Wicked Local Misleads Readers on the Misuse of Federal Funds by Duke University’s Middle East Program

On October 12, 2019 Wicked Local, an Internet-based newspaper chain, published an editorial claiming the U.S. Department of Education’s threat to withhold funding to Duke University’s Middle East Studies program is driven by anti-Islam sentiment and the Trump administration’s determination to shield Israel from criticism. The editorial grossly distorted the contents of the 1,880-word Department of Education letter to Duke University. The letter, which is available on-line, does not even mention Israel or the Palestinians, nor does it contain any statement denigrating Islam.

The letter informs Duke University that its program failed to meet clearly spelled out eligibility requirements to receive federal funds under Title VI.

The Wicked Local editorial states,

At one program, however, professors are seeking to enlighten  students about the various aspects of Islam. In the process, they have  become a lightning rod for right-wing wrath, and the U.S. Department of  Education is threatening to revoke federal funding unless a less positive view of the faith is shared with students.

This is a distortion of the Department of Education’s words. The relevant portion of the U.S. Department of Education letter says the following:

The Duke-UNC CMES appears to lack balance as it offers very few, if any, programs focused on the historic discrimination faced by, and current circumstances of, religious minorities in the Middle East, including Christians, Jews, Baha’is, Yadizis, Kurds, Druze, and others.
Also, in your activities for elementary and secondary students and teachers, there is a considerable emphasis placed on the understanding the positive aspects of Islam, while there is an absolute absence of any similar focus on the positive aspects of Christianity, Judaism, or any other religion or belief system in the Middle East.

The letter admonishes Duke for failing to note the positive aspects of other major religions and for failing to disclose discrimination against religious minorities. The Wicked Local editorial twists this message around by claiming that the demand for balance in presenting positive aspects of other religions and the insistence on courses on that inform students of the historic realities of discrimination experienced by minorities in the Middle East represents an attack on Islam by right-wingers.

But the editorial’s dishonest account of the letter goes further. The section of the letter on which Wicked Local chose to focus, is only a small part of the entire letter. The main portion of the letter details Duke’s failure to enroll students in the language courses, a requirement for Title VI funding and gives examples of courses that are misuse of taxpayer funds.

This requirement for Title VI funds is clearly stated in the second paragraph:

Federal funding is conditioned on a demonstration that a given center or program is a ‘‘national resource’’ for teaching of any modem foreign language; for instruction in fields needed to provide full understanding of areas, regions, or countries in which such language is commonly used; for    research and training in the international and foreign language aspects of professional and other fields of study; and for instruction and research on issues in world affairs that concern one or more countries. 20 U.S.C.   1122(a)(l)(B). It is unlawful for institutions of higher education to use Title VI funds differently. (emphasis added)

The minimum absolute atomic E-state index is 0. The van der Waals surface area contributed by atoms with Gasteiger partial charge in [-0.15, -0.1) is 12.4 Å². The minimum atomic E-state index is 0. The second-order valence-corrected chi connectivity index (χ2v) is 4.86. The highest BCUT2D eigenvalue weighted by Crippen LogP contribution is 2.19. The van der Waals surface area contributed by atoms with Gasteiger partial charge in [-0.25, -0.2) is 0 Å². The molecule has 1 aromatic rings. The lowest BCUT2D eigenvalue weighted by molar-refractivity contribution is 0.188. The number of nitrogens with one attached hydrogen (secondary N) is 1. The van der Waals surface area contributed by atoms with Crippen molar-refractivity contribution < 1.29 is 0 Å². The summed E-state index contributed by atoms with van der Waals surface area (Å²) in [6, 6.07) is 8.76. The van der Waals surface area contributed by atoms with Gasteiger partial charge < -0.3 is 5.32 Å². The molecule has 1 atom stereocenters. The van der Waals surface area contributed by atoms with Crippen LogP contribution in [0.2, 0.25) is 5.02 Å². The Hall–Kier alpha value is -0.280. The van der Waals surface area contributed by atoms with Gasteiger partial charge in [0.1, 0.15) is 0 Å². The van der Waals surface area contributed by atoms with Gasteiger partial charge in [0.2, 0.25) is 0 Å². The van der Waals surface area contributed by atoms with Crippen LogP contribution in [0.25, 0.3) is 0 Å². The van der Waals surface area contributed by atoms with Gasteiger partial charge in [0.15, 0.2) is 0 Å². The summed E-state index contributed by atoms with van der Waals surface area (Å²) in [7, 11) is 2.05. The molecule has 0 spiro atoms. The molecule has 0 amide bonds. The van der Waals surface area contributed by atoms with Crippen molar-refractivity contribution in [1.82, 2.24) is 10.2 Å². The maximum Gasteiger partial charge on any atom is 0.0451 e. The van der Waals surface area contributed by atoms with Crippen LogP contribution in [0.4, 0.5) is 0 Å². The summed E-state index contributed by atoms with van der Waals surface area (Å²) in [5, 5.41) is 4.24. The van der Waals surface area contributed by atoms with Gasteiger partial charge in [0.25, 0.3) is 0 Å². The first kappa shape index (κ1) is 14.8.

Wicked Local’s editorial only briefly mentions this central component of the Department of Education letter. Instead, the editorial veers off into a tangential issue in order to attack its intended target, Israel.

Wicked Local Conceals the Anti-Jewish Hatefest at Duke University

Citing a letter from a North Carolina congressman expressing concern about the anti-Israel activity of the Duke program, the editorial contends, “In recent years, there has been an almost instinctive knee-jerk reaction among some to wrongly equate criticism of the Israeli government with anti-Semitic hate speech…”

It then continues, “The Trump administration has regularly conflated the two in an attempt to curry favor with those who support the Israeli state. In fact, this past summer, DeVos voiced concerns about student-led efforts on college campuses to boycott Israel because of its treatment of Palestinians, going so far as to call it a “pernicious threat.”

It is revealing that the editorial praises the Duke program in the wake of several partisan events Duke hosted this year. The Duke Middle East Studies program has long been a hotbed of anti-Israel agitation. But in March 2019, it outdid itself, sponsoring a conference, “Conflict over Gaza: People, Politics, and Possibilities” that turned into an open hatefest against Jews.

The conference featured the usual denunciations of Israel and one-sided portrayals of the Israeli-Palestinian conflict, blaming Israel while giving the terror group Hamas a pass. But there was more, including explicit calls by invited participants to express their anti-Semitism. A Palestinian rapper asked the audience for support stating, “I can’t be anti-semitic alone” and praised the crowd for looking “beautifully anti-Semitic.”

Two weeks later, Duke hosted Linda Sarsour, who has come under scrutiny for her anti-Israel activism and apologetics for radical Islam.

It was this continuing roster of events attacking Israel and Jews that prompted North Carolina Congressman George Holding to call for a probe of “the severe anti-Israel bias and anti-Semitic rhetoric.” Wicked Local omits all this context and instead presents Holding’s expression of legitimate concern as meddling.